Young Faculty Awarded Prestigious Sloan Foundation Fellowships

FEBRUARY 27, 2006
Media Contact: Kim McDonald (858) 534-7572
Comment: Martin Yanofsky (858)534-7299

The Alfred P. Sloan Foundation has awarded fellowships to 116 young faculty researchers, including two professors at UCSD. The prestigious Sloan Research Fellowships are granted annually to young faculty who show "the most outstanding promise of making fundamental contributions to new knowledge."

The 2006 awards for UCSD went to computer scientist Alin Deutsch and neuroscientist Lisa Boulanger. Other fields benefiting from this year's Sloan fellowships include chemistry, computational and evolutionary molecular biology, economics, mathematics and physics.

Lisa Boulanger joined UCSD in July 2004 as an assistant professor of biology in the Division of Biological Sciences, but she is not new to the La Jolla campus: Boulanger received her doctoral degree from UCSD in neurobiology in 1998. She received her bachelor's degree in marine biology from Boston University and her master's degree in neurobiology from Wesleyan University.

Alin Deutsch is an assistant professor in the computer science and engineering (CSE) department in the Jacobs School of Engineering. The Romanian-born academic received his doctoral degree from the University of Pennsylvania in 2002 after earning his bachelor's and master's degrees, respectively, from Bucharest Polytechnic University, and Germany's Technical University of Darmstadt.

Assistant Professor of Computer Science and Engineering Alin Deutsch

Deutsch and Databases

Deutsch is a member of CSE's database group, and his research focuses on providing infrastructure for publishing and consuming data on the Web, particularly by exploiting the Extended Markup Language (XML). XML is the widely accepted standard for data exchange among businesses on the Internet. It supports the integration of many different types of data from many different sources. Deutsch has developed computer algorithms to help a user query data without having to know exactly where and in what format that data is stored.

"We have developed a system that solves the problem of having to reformulate queries when you are dealing with an organization's proprietary data," said Deutsch. "My ultimate goal is to make it faster and easier to query collections of Web-distributed data sources that combine XML and more traditional relational or semi-structured databases."

Deutsch also builds high-level, user-friendly tools to help data owners grasp the ramifications of granting access to their data on the Web. In 2004, Deutsch was awarded a five-year National Science Foundation CAREER grant for his work on XML middleware techniques for preserving privacy when publishing databases. In June, he will co-chair WebDB 2006, the Ninth International Workshop on the Web and Databases. At UCSD, he is affiliated with the California Institute for Telecommunications and Information Technology, and the Center for Networked Systems, which recently began funding Deutsch's project to develop a Grid-based processor for XQuery, the World Wide Web Consortium's standard XML query language.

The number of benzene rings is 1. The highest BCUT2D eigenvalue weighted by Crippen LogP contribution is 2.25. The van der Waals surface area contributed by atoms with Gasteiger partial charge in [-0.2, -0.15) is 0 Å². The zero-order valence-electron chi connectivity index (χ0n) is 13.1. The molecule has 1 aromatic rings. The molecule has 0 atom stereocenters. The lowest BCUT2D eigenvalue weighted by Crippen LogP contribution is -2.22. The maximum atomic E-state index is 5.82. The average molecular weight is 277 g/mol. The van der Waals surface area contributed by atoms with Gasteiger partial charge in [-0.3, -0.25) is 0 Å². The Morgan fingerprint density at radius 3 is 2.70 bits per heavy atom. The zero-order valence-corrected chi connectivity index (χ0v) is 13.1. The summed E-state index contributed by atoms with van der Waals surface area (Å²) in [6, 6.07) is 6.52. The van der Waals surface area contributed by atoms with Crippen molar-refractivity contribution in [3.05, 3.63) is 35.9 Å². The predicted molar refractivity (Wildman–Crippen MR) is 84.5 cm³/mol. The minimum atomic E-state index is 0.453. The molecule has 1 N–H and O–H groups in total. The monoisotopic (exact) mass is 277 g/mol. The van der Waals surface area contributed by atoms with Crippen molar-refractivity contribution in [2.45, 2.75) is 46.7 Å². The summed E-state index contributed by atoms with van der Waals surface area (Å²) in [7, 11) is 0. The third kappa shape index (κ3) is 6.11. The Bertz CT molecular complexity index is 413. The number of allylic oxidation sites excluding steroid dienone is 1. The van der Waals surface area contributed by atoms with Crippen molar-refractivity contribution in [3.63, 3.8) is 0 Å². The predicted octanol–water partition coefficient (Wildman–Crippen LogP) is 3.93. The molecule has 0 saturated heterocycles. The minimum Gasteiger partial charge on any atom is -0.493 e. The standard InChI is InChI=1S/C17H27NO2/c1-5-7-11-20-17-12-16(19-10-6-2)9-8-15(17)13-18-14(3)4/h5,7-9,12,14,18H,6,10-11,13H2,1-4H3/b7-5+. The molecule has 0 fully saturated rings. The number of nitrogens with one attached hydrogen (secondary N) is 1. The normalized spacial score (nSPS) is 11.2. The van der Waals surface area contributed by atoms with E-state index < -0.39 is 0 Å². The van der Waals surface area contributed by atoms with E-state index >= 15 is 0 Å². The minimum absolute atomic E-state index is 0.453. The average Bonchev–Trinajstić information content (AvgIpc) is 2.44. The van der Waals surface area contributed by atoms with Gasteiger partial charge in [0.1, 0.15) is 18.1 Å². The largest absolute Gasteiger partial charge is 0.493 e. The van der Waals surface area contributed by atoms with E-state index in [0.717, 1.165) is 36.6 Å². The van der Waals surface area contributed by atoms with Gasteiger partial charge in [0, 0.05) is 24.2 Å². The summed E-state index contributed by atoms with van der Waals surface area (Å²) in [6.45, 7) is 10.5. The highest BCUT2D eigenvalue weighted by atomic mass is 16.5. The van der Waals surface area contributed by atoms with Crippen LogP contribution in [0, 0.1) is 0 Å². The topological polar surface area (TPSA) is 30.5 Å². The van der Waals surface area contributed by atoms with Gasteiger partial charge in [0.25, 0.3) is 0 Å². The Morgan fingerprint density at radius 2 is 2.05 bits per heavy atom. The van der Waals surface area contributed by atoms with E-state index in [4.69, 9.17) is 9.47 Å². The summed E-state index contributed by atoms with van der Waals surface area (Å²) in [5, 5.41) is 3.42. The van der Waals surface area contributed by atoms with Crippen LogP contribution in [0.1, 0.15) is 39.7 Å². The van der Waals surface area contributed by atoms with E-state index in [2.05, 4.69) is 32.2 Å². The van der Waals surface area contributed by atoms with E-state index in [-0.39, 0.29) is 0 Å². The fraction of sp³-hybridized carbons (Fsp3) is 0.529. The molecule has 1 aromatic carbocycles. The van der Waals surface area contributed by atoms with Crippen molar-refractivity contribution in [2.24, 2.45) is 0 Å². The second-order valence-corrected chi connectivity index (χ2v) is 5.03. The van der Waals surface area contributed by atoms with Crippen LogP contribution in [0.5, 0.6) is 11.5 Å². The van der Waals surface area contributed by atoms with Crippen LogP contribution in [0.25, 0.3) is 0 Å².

Boulanger and the Brain

Boulanger's current research at UCSD is focused on understanding the mechanistic relationships between the nervous system and the immune system. It builds on a discovery that she and colleagues made while she was a postdoctoral fellow at UC Berkeley and Harvard Medical School that specific immune proteins also perform distinct, non-immune functions in the brain.

These proteins - members of the major histocompatibility complex class I - are known to play a key role in the adaptive immune system, where they enable the body to identify and eliminate infected cells. Boulanger and her colleagues found that they also "moonlight" in the brain, where they are unexpectedly required for normal brain development as well as adult brain modifications thought to underlie learning and memory.

Boulanger and her students hope to characterize further the role played in normal brain development and function by major histocompatibility complex, class I proteins. They also hope to determine the molecular and cellular signaling used by these proteins in neurons and to investigate how these proteins may be involved in specific neurological disorders.

"The Sloan is a terrific fellowship, in that it offers great flexibility in how the money can be used to support our research," says Boulanger. "We will probably use some of the award funds to initiate new pilot studies that would be difficult or impossible to fund through other mechanisms, enabling us to expand our research program into new, unexplored topics."

Sloan Research Fellowships

Established in 1955, the Sloan Research Fellowships program has grown in size and cost over the years, but its purpose remains the same: to stimulate fundamental research by early-career scientists and scholars of outstanding promise. In most cases, the fellowships go to academics during their first faculty appointments to help them set up laboratories and establish their independent research projects.

More than 500 nominations are scrutinized each year to arrive at a final selection of 116 Sloan Research Fellows. Thirty-two fellows have gone on to become Nobel Laureates.